#2ndaryELA Chat Summary Topic: Teaching the Classics

November 20, 2015

Join secondary English Language Arts teachers Tuesday evenings at 8 pm EST on Twitter.


This #2ndaryELA Twitter chat was all about teaching the classics in the ELA classroom. Middle and High School English Language Arts discussed which titles we teach, why they are still important, how to support students who struggle with them, and making connections with modern day issues. The highlights are below.

Middle and High School English Language Arts discuss classic titles we teach, why they are still important, how to support students who struggle with them, and making connections with modern day issues. Join secondary English Language Arts teachers Tuesday evenings at 8 pm EST on Twitter.

Popular classic titles:
Lord of the Flies, Gilgamesh, Oedipus Rex, Julius Caesar, Of Mice and Men, To Kill A Mockingbird, Romeo & Juliet, The Odyssey, Fahrenheit 451, Frankenstein, A Christmas Carol, A Midsummer Night's Dream, The Canterbury Tales, Beowulf, Animal Farm, The Great Gatsby,  A Separate Peace, The Crucible, The Adventures of Huckleberry Finn, Daedalus and Icarus, Antigone, Our Town, The Death of a Salesman, Doll's House. 

Strategies for teaching challenging texts:
*Work backwards chronologically which will allow you to begin the year with more accessible texts and build up to the more challenging ones.
*Pair texts with the seasons: Frankenstein at Halloween, A Christmas Carol during the holidays, A Midsummer Night's Dream as summer approaches.
*Look on YouTube for short, often goofy adaptations to show at the start of teaching.
*Find a meme, quote, or reference to the text to engage students.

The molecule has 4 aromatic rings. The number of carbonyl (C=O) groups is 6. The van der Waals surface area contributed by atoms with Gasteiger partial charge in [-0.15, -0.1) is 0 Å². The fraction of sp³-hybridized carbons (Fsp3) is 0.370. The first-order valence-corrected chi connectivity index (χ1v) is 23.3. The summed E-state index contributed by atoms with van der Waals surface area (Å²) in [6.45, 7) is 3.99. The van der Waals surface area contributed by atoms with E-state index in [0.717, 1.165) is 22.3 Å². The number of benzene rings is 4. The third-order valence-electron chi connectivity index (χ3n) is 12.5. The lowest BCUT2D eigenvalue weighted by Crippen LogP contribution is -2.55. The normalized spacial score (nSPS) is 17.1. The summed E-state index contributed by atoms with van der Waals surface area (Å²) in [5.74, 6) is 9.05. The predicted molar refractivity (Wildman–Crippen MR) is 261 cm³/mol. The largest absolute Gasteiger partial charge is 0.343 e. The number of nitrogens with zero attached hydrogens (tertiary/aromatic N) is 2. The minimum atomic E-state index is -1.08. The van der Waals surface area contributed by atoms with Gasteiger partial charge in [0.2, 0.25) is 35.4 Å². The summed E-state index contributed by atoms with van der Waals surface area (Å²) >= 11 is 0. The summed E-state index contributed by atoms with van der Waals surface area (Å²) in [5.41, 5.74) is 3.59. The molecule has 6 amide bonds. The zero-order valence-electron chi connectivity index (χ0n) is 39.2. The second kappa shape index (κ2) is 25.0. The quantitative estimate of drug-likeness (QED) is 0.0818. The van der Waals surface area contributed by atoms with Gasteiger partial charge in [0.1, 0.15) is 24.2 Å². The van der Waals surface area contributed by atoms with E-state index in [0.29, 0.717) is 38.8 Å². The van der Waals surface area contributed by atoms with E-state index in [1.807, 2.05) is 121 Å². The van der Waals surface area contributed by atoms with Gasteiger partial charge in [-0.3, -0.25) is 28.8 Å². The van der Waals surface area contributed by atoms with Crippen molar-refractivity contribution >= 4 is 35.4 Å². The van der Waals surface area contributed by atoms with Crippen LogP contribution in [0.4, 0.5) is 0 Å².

*If it is a play, act it out or go see it.
*Read modern translations and just excerpts of the original text.
*Use side-by-side texts (No Fear Shakespeare).
*Use Storybird to have students translate archaic language into storybooks.
*Read graphic novel versions.
*Listen to audiobook versions.
*Keep a visual list of readings to refer back and connect to as you read new texts.

Resources for teaching the classics:
*Video on Shakespeare's rhythm
*Blog post on adapting classic text's basic elements into video game, movie, or story
*No Fear Shakespeare for side-by-side texts
*New York Times & National Public Radio for modern day news articles
*Pop sonnets for teaching Shakespeare
*Blog post on group annotation
*Thug Notes videos like this one on The Outsiders (be sure to preview for adult language)
*Crash Course videos like this one on The Great Gatsby
*NewsELA text sets
*Sassy Gay Friend videos like this one on Romeo & Juliet (be sure to preview for adult language)

For more ideas and resources for teaching literature:



Hope you'll join us next Tuesday, November 24 at 8pm EST to discuss argument writing. The questions for our next chat will be posted here on Sunday. If you missed this chat, scroll down and read the whole thing below.

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